Innovative, Indigenous and Inclusive

Hudson Taylor’s story is an inspiring and well-documented one. As a young man he had become burdened for the lost souls in China.

At the age of just sixteen, Taylor prayed that the Lord would give him ‘some work to do for Him, however trying or however trivial’. It was to be a few years later that Taylor discovered the work the Lord had prepared for him. We wanted to take this opportunity to look at three key traits that marked the work of Hudson Taylor and CIM and ask; are these part of OMF and its work today?

Hudson Taylor was innovative, changing the way mission was approached, attempting new and ambitious endeavours. We can see this in many ways; an early example is in Hudson Taylor’s preparation for leaving to China. In his autobiography, A Retrospect, Taylor recalls ‘My feather bed I had taken away, and sought to dispense with as many other home comforts as I could,in order prepare myself for rougher lines of life.’ This innovative and sacrificial form of preparation almost certainly helped prepare him for what God was calling him to do in the long term.

Innovation was also a trait of the CIM. Until Hudson Taylor’s indication that the CIM should have inland China as its ‘special object’ there were no known missions focusing on this area. In fact, according to the first CIM Occasional Paper, of the 18 provinces of China proper, missionaries were located in just seven; most of these were coastal. Taylor’s vision of Chinese men and women heading for a ‘Christless eternity’ drove the mission into pioneering towards new areas; innovation was in their DNA.

Inclusivity is a second trait of the CIM. In a recent interview, author Rose Dowsett commented that, ‘Taylor cared more that people were passionate for the Lord and for the gospel than their churchmanship…Taylor was happy to include people from all walks of life.’ Unlike most mission societies at the time, the CIM did not constrain itself by only considering ordained ministers for mission. Taylor’s insistence that unmarried women were to be missionaries in their own right was something mostly unheard of at the time. The Lammermuir, which famously carried many of the first CIM missionaries to China, had on board no ordained ministers, but nine unmarried women.

One of Taylor’s chief desires was that the CIM cultivate indigeneity. Its goal was not to build a western church in East Asia but the growth of a uniquely Chinese church. Taylor aimed to see ‘Christian Chinese – true Christians, but Chinese in every sense of the word’. The long-term goal of the CIM was that Chinese Christians would be discipled and built up to lead Chinese congregations.

It is well known that Taylor encouraged all the members of CIM to dress in a culturally appropriate way, himself donning Chinese garments and a pigtail, but he also insisted that any decisions regarding the mission should be made in China. It was for this reason he created the China Council. The CIM was never to be controlled by a foreign master from afar; instead decisions were made as close to the action as possible.

We hope never to lose these traits, and will always strive to maintain inclusivity, encourage innovation and support the growing indigenous churches in East Asia. These values are being demonstrated all over the OMF network.

OMF continues to be innovative, both in the ways we share the gospel and the ways we interact with the cultures we work among. In many places OMF sends workers to become part of the fabric of the society; they create businesses, employ locals, work in hospitals and schools, even start dance classes. These are not simply ways to obtain visas, they are the harvest fields of individuals passionately involved in holistic mission. Spreading the gospel innovatively in the workplaces of Asia is just as important as the traditional forms of evangelism.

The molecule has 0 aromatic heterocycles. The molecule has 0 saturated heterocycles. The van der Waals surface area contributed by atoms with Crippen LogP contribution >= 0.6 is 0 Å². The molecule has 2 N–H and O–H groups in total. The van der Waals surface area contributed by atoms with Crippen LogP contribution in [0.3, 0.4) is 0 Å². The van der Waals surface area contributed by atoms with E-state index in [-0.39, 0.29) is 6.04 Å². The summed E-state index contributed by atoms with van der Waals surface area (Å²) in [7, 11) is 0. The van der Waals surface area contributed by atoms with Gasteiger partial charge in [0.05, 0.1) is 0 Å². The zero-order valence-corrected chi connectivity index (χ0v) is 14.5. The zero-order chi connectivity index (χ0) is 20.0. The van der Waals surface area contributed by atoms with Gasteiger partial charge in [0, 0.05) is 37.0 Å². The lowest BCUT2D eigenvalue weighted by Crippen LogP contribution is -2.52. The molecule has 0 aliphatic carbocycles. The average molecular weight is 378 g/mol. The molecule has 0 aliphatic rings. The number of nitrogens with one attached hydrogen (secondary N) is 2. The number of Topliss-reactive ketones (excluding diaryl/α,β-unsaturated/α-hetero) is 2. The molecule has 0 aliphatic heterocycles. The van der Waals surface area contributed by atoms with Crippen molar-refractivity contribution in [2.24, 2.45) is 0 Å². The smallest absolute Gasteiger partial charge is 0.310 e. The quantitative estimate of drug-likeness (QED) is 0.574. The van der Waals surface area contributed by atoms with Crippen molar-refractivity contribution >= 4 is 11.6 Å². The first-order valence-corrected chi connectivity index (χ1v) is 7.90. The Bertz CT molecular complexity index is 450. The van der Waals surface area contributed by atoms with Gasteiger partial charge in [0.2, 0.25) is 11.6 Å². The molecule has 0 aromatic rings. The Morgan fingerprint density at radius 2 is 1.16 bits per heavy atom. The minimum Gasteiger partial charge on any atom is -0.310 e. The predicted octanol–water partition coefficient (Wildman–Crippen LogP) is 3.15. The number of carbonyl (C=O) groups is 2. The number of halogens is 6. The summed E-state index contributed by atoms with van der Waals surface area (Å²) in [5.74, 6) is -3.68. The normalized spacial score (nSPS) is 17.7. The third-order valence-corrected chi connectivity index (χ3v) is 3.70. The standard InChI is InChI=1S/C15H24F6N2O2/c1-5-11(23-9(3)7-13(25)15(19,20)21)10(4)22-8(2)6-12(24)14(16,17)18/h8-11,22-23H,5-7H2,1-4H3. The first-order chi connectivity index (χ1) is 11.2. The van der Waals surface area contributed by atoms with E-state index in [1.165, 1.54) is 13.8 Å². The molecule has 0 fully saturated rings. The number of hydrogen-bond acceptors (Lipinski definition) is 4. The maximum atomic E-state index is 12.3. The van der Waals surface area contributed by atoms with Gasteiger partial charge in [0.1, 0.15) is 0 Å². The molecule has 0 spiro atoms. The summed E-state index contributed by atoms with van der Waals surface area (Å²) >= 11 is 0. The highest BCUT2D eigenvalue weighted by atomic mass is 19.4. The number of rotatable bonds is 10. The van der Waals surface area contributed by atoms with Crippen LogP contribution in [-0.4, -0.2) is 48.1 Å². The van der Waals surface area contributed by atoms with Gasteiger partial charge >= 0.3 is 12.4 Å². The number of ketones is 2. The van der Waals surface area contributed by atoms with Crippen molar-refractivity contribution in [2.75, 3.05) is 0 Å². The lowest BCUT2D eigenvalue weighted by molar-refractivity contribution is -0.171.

Inclusivity remains a key part of OMF’s identity. Just as in the days of the CIM, OMF endeavours to send people from all walks of life. Church planters, teachers, publishers, even marine biologists all can find their skills useful in God’s mission in East Asia. The relative ease of travel has now allowed OMF to become even more inclusive, allowing young men and women, who could not yet go out long term, to go on short-term trips, to pray with, encourage and support the church, both in Asia and at home.

Hudson Taylor’s desire for the mission to be as indigenous as possible still marks the organisation today. Just as in Hudson Taylor’s day, the headquarters of the mission is still in East Asia and all major decisions happen as close to the ‘action’ as possible, reflecting our aim to lead from the ministry context. Language, culture and worldview studies are still of prime importance, and most missionaries are continually fine-tuning their language skills. We are now seeing many more Asian missionaries joining the organisation. Patrick Fung, the General Director, is himself from Hong Kong.

In the modern world, the need to contextualize is not only important overseas. Homesides in the UK, USA, and other areas want to use their experience of adapting to culture over the past 150 years to teach local churches, who increasingly find Islam and Buddhism as being part of the changing western culture. Contextualization has always been a characteristic of gospel ministry for OMF, but now is growing in importance for many Christians within their communities.

For 150 years churches around the world have been sending missionaries to East Asia, and by God’s grace will continue to. These missionaries have learnt to be indigenous, inclusive and innovative. Now, as the different cultures and nationalities live side by side in western neighbourhoods, OMF hopes to pass on these traits to the local churches so they can reach out in the same way CIM and OMF missionaries have been since 1865.

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